What are the chemical precursors of renal stones?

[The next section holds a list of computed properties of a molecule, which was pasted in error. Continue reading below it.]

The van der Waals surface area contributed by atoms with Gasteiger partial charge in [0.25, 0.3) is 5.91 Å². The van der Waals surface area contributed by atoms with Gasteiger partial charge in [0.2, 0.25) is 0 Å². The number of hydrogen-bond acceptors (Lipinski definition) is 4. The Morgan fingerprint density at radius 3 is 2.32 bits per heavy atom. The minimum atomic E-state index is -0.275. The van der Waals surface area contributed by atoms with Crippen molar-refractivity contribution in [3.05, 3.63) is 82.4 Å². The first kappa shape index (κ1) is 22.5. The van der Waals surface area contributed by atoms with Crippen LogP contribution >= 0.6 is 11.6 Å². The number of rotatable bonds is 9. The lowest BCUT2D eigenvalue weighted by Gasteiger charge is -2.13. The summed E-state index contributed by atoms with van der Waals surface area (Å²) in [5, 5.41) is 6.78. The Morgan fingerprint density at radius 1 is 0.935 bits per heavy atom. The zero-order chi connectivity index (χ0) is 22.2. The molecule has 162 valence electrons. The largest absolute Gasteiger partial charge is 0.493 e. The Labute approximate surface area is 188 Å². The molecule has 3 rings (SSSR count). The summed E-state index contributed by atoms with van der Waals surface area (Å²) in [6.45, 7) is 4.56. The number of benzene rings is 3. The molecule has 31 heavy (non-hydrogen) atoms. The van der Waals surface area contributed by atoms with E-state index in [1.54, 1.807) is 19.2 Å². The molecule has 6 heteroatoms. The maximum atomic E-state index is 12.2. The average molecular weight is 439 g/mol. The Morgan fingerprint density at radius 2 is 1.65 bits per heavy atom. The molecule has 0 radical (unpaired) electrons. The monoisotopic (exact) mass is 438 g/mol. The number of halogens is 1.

Relatively high concentrations of salt and acid solutes determine crystalluria and stone formation. Calcium oxalate is most common and is supersaturated to four to five times its solubility in normal urine. Other precursors are calcium phosphate (hydroxyapatite) and calcium phosphate monohydrate (brushite). Uric acid, cystine, struvite (magnesium ammonium phosphate), and mucoprotein are undersaturated stone precursors. Drugs, such as ascorbic acid (conversion to oxalate) and triamterene (nidus for stone formation), also may promote renal stone formation.